I have had the privilege of sitting on the Management Group since early 2021, in the midst of the latest lockdown. Despite the whirlwind of the last 18 months, Each and Every Child like all of us, has powered on, committed to delivering change in spite of this new predominantly online world.

Stigma and a lack of understanding are issues that have faced the care experienced community for many years. We have each played our part in fighting it; we have seen campaigns, changes in language, heard from the Independent Care Review and many others about the need for better awareness and education around care experience. Each and Every Child is the first initiative of its kind, with a dedicated team, management group and group of consultants with lived experience whose sole focus is on reframing the language and misconceptions that stubbornly exist around what it means to be in care.

Being part of the Management Group is an opportunity for me to play a small part in a huge change. Having personal experience of being in care myself, I have witnessed first-hand the comments, opinions and beliefs that people inaccurately hold about those in the care experienced community. Demanding change is no longer enough, our Right, yes, but not enough. To really change the way in which the care experienced community is viewed, we need to flip some of our thinking on its head. Reframing work with the media, general public and even ourselves is crucial, to help us think about the language that we use and the unconscious cognitive dissonance we have around care experience.

It is never easy to realise that some of our practice hasn’t been the best. There have been multiple times throughout my own Each and Every Child journey that I have struggled with the realisation that at times I have been a part of the problem. I haven’t given context when I needed to, unintentionally added to the stigma when I have been wanting to do the opposite and occasionally shared my story in a way which wasn’t framed right. Making mistakes doesn’t mean we aren’t good people, good practitioners; good practitioners are able to reflect on their practice and be open to thinking, speaking, and acting in different ways. Reframing research alongside Each and Every Child are giving us the tools and training we need to be able to challenge ourselves and deepen our knowledge and understanding of what it truly means to be care experienced.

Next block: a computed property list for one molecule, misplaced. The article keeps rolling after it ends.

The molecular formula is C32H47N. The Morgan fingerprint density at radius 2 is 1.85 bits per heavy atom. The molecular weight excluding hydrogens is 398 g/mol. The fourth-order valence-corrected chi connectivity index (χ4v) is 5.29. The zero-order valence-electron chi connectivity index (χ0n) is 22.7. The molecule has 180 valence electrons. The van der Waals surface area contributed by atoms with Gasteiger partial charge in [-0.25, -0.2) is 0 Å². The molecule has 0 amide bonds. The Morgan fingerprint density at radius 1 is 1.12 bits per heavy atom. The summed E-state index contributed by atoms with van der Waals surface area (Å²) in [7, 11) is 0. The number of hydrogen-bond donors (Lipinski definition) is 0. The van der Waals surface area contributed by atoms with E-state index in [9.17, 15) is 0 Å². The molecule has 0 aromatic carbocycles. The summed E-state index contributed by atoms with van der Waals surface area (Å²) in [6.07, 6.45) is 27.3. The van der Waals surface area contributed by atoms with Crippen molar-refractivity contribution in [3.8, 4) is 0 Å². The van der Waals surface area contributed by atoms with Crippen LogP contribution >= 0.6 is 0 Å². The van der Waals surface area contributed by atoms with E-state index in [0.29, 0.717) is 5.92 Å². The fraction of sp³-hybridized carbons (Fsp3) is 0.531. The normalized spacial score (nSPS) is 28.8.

My hope for Each and Every Child is that it unites us – the biggest risk we face is seeing this as an ‘us and them’, the sector vs the general public. We are all the general public – professionals, non-professionals, care experienced and non-care experienced people alike. This is an opportunity for us all to come together, challenge our own thinking and language and work together as a nation to change things for the better. For Each and Every Child.

Rosie Moore